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Wild and Wicked Youth

Broadside ballad illustration

 

Wild and Wicked Youth

 

Robert Hurr’s Wild and Wicked Youth is another example of the popular ‘goodnight ballads’. It mentions ‘Fielding’s Gang’, which was London’s first police force (also known as the Bow Street Runners). Set up in 1749 by the author Henry Fielding, who was also a magistrate at Bow Magistrates Court, it was London’s first formalised law enforcement agency. It was financed centrally through the courts, unlike the more common ‘thief-takers’, who solved petty crime on a freelance basis. Sung to Vaughan Williams on the 24th November 1910 in Southwold, Suffolk

Vaughan Williams Memorial Library: http://www.vwml.org/record/RVW2/1/198


This song was part of Singing Histories, a national project led by Sing London to create booklets and resources containing traditional folk songs and history from eight areas across England.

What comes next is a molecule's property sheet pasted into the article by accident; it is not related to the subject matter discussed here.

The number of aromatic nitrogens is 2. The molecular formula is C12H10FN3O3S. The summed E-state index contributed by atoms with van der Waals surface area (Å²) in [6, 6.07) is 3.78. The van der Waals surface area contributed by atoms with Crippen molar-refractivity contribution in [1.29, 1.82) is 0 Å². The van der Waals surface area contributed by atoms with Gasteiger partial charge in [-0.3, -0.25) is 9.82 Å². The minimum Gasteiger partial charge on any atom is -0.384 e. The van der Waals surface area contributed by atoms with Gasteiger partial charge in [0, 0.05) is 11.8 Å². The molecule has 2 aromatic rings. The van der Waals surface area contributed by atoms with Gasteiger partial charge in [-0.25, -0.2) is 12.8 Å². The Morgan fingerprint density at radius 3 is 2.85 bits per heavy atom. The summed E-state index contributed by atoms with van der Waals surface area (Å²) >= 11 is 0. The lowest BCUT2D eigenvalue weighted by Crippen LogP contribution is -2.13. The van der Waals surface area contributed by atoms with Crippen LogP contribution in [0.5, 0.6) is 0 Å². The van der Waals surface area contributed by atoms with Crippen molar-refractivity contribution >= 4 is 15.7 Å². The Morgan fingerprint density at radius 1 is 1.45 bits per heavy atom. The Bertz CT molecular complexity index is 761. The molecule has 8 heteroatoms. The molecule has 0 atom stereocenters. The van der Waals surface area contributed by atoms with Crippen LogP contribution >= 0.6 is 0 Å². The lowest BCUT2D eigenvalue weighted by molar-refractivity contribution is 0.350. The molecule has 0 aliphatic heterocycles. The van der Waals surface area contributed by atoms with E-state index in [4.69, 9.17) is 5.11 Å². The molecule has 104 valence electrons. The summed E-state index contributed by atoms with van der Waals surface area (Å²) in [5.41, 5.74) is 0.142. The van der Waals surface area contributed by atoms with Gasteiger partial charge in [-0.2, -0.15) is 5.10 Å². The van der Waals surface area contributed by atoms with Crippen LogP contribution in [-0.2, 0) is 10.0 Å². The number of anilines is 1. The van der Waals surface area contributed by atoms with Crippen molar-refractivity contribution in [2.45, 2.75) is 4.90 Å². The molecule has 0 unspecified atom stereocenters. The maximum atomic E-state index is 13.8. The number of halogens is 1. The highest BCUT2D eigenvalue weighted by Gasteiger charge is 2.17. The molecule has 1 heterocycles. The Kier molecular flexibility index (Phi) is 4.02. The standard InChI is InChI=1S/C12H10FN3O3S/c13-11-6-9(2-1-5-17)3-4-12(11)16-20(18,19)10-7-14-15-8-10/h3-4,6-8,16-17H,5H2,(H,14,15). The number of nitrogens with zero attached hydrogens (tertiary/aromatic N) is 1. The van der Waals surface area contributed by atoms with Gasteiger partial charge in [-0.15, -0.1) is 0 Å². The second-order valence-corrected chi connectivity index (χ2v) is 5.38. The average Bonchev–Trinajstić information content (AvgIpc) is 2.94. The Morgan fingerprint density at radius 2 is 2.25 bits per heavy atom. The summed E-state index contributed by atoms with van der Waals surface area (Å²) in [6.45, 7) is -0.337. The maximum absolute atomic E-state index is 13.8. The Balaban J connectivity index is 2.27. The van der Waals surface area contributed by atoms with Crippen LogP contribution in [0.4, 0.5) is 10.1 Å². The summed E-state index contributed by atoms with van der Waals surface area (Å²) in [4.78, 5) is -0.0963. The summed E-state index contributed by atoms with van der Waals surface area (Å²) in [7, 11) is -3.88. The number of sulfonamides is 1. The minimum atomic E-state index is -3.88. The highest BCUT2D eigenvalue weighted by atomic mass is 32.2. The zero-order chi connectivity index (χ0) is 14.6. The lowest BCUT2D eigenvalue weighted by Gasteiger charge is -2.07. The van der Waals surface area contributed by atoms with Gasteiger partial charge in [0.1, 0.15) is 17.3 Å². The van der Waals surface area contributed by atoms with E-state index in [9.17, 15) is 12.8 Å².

The Singing Histories - London illustrated song book (which includes this song) can be downloaded from the document tab at the top of this panel.  Audio recording(s) of this song are also available from the audio tab.

 

More videos

  • Wild and Wicked Youth: sung by Sam Lee

    Download: mp3(5.08MB) ogg(5.72MB)

Digital Archive records related to this item

Note that these links take you to the Vaughan Williams Memorial Library website which holds the full archival details of the material. Material on the Vaughan Williams Memorial Library website is not censored or expurgated and may contain material considered offensive by modern standards.

Maps on the Full English site related to this item

Note that these links take you to the Vaughan Williams Memorial Library website which holds the full archival details of the material. Material on the Vaughan Williams Memorial Library website is not censored or expurgated and may contain material considered offensive by modern standards.